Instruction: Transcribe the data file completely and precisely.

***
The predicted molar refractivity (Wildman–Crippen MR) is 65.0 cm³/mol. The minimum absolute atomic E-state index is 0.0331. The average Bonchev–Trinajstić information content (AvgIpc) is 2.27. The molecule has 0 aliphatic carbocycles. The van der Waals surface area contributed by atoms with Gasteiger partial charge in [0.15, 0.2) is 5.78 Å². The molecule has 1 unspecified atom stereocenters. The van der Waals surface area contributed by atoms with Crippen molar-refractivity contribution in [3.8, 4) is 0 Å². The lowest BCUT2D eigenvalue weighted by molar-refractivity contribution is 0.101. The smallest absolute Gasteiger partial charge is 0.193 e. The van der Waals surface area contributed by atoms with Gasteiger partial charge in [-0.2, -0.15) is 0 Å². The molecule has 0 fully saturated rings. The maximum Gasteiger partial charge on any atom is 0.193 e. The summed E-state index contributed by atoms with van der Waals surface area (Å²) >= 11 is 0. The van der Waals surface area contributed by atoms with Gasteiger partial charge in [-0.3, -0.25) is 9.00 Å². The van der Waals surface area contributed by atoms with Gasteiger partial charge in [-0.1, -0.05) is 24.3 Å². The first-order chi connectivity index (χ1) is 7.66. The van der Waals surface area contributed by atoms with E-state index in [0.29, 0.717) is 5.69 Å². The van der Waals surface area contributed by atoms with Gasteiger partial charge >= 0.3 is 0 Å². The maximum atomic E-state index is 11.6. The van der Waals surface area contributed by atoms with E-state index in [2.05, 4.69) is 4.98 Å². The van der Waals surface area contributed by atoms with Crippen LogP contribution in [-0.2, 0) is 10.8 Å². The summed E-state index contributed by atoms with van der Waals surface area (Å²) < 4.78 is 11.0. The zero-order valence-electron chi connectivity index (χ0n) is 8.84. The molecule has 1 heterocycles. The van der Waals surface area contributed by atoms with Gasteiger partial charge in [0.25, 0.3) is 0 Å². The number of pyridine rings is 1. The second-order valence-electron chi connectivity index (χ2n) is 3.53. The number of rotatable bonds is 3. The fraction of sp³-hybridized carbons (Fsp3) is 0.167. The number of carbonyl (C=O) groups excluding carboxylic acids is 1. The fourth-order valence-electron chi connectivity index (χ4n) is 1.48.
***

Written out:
The predicted molar refractivity (Wildman–Crippen MR) is 65.0 cm³/mol. The minimum absolute atomic E-state index is 0.0331. The average Bonchev–Trinajstić information content (AvgIpc) is 2.27. The molecule has 0 aliphatic carbocycles. The van der Waals surface area contributed by atoms with Gasteiger partial charge in [0.15, 0.2) is 5.78 Å². The molecule has 1 unspecified atom stereocenters. The van der Waals surface area contributed by atoms with Crippen molar-refractivity contribution in [3.8, 4) is 0 Å². The lowest BCUT2D eigenvalue weighted by molar-refractivity contribution is 0.101. The smallest absolute Gasteiger partial charge is 0.193 e. The van der Waals surface area contributed by atoms with Gasteiger partial charge in [-0.2, -0.15) is 0 Å². The molecule has 0 fully saturated rings. The maximum Gasteiger partial charge on any atom is 0.193 e. The summed E-state index contributed by atoms with van der Waals surface area (Å²) >= 11 is 0. The van der Waals surface area contributed by atoms with Gasteiger partial charge in [-0.3, -0.25) is 9.00 Å². The van der Waals surface area contributed by atoms with Gasteiger partial charge in [-0.1, -0.05) is 24.3 Å². The first-order chi connectivity index (χ1) is 7.66. The van der Waals surface area contributed by atoms with E-state index in [0.29, 0.717) is 5.69 Å². The van der Waals surface area contributed by atoms with Gasteiger partial charge >= 0.3 is 0 Å². The maximum atomic E-state index is 11.6. The van der Waals surface area contributed by atoms with E-state index in [2.05, 4.69) is 4.98 Å². The van der Waals surface area contributed by atoms with Crippen LogP contribution in [-0.2, 0) is 10.8 Å². The summed E-state index contributed by atoms with van der Waals surface area (Å²) < 4.78 is 11.0. The zero-order valence-electron chi connectivity index (χ0n) is 8.84. The molecule has 1 heterocycles. The van der Waals surface area contributed by atoms with Gasteiger partial charge in [0.25, 0.3) is 0 Å². The number of pyridine rings is 1. The second-order valence-electron chi connectivity index (χ2n) is 3.53. The number of rotatable bonds is 3. The fraction of sp³-hybridized carbons (Fsp3) is 0.167. The number of carbonyl (C=O) groups excluding carboxylic acids is 1. The fourth-order valence-electron chi connectivity index (χ4n) is 1.48.